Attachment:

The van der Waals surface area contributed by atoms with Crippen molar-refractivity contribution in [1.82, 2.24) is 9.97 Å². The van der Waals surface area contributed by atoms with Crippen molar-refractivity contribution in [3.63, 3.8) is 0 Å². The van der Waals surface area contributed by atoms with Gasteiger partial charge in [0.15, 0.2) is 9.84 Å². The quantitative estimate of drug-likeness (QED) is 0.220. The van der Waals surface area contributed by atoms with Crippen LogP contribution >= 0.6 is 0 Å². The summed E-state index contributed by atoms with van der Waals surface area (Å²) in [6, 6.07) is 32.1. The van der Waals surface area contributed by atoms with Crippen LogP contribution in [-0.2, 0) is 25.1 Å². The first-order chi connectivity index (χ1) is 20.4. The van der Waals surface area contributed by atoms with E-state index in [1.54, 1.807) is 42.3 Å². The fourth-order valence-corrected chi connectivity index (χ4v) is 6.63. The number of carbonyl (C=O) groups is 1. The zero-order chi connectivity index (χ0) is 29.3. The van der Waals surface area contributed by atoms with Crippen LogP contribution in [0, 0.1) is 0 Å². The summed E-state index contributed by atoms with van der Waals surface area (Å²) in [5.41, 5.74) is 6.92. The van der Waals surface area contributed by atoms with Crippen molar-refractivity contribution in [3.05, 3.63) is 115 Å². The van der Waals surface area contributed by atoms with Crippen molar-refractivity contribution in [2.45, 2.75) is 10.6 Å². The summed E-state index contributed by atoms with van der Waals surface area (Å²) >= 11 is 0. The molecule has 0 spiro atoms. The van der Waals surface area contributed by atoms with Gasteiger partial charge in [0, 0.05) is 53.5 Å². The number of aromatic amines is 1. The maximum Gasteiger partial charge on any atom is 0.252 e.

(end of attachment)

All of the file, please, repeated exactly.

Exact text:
The van der Waals surface area contributed by atoms with Crippen molar-refractivity contribution in [1.82, 2.24) is 9.97 Å². The van der Waals surface area contributed by atoms with Crippen molar-refractivity contribution in [3.63, 3.8) is 0 Å². The van der Waals surface area contributed by atoms with Gasteiger partial charge in [0.15, 0.2) is 9.84 Å². The quantitative estimate of drug-likeness (QED) is 0.220. The van der Waals surface area contributed by atoms with Crippen LogP contribution >= 0.6 is 0 Å². The summed E-state index contributed by atoms with van der Waals surface area (Å²) in [6, 6.07) is 32.1. The van der Waals surface area contributed by atoms with Crippen LogP contribution in [-0.2, 0) is 25.1 Å². The first-order chi connectivity index (χ1) is 20.4. The van der Waals surface area contributed by atoms with E-state index in [1.54, 1.807) is 42.3 Å². The fourth-order valence-corrected chi connectivity index (χ4v) is 6.63. The number of carbonyl (C=O) groups is 1. The zero-order chi connectivity index (χ0) is 29.3. The van der Waals surface area contributed by atoms with Crippen LogP contribution in [0, 0.1) is 0 Å². The summed E-state index contributed by atoms with van der Waals surface area (Å²) in [5.41, 5.74) is 6.92. The van der Waals surface area contributed by atoms with Crippen molar-refractivity contribution in [3.05, 3.63) is 115 Å². The van der Waals surface area contributed by atoms with Crippen molar-refractivity contribution in [2.45, 2.75) is 10.6 Å². The summed E-state index contributed by atoms with van der Waals surface area (Å²) >= 11 is 0. The molecule has 0 spiro atoms. The van der Waals surface area contributed by atoms with Gasteiger partial charge in [0, 0.05) is 53.5 Å². The number of aromatic amines is 1. The maximum Gasteiger partial charge on any atom is 0.252 e.